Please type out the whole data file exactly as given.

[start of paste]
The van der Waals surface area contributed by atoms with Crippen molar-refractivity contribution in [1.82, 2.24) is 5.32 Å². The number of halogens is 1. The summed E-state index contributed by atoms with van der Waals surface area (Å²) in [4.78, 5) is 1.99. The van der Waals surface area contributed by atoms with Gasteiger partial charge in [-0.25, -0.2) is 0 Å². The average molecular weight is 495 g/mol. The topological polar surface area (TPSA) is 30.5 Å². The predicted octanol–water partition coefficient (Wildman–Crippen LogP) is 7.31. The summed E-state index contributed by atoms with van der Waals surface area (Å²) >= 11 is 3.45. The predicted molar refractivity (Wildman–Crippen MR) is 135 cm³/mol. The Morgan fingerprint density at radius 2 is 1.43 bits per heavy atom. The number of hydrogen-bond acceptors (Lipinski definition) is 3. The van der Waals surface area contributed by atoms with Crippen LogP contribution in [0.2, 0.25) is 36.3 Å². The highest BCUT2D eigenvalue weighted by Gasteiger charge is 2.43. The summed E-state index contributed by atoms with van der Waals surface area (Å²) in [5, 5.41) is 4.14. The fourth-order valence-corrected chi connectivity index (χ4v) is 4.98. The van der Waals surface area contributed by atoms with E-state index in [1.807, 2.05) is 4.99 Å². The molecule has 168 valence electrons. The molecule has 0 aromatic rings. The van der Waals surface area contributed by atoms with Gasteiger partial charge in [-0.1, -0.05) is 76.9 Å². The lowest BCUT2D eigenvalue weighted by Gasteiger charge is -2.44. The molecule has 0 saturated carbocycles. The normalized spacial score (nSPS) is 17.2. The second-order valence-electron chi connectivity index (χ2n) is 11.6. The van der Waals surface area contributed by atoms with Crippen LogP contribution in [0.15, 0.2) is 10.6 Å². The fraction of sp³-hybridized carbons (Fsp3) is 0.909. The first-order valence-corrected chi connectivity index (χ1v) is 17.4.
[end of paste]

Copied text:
The van der Waals surface area contributed by atoms with Crippen molar-refractivity contribution in [1.82, 2.24) is 5.32 Å². The number of halogens is 1. The summed E-state index contributed by atoms with van der Waals surface area (Å²) in [4.78, 5) is 1.99. The van der Waals surface area contributed by atoms with Gasteiger partial charge in [-0.25, -0.2) is 0 Å². The average molecular weight is 495 g/mol. The topological polar surface area (TPSA) is 30.5 Å². The predicted octanol–water partition coefficient (Wildman–Crippen LogP) is 7.31. The summed E-state index contributed by atoms with van der Waals surface area (Å²) >= 11 is 3.45. The predicted molar refractivity (Wildman–Crippen MR) is 135 cm³/mol. The Morgan fingerprint density at radius 2 is 1.43 bits per heavy atom. The number of hydrogen-bond acceptors (Lipinski definition) is 3. The van der Waals surface area contributed by atoms with Crippen LogP contribution in [0.2, 0.25) is 36.3 Å². The highest BCUT2D eigenvalue weighted by Gasteiger charge is 2.43. The summed E-state index contributed by atoms with van der Waals surface area (Å²) in [5, 5.41) is 4.14. The fourth-order valence-corrected chi connectivity index (χ4v) is 4.98. The van der Waals surface area contributed by atoms with E-state index in [1.807, 2.05) is 4.99 Å². The molecule has 168 valence electrons. The molecule has 0 aromatic rings. The van der Waals surface area contributed by atoms with Gasteiger partial charge in [-0.1, -0.05) is 76.9 Å². The lowest BCUT2D eigenvalue weighted by Gasteiger charge is -2.44. The molecule has 0 saturated carbocycles. The normalized spacial score (nSPS) is 17.2. The second-order valence-electron chi connectivity index (χ2n) is 11.6. The van der Waals surface area contributed by atoms with Crippen LogP contribution in [0.15, 0.2) is 10.6 Å². The fraction of sp³-hybridized carbons (Fsp3) is 0.909. The first-order valence-corrected chi connectivity index (χ1v) is 17.4.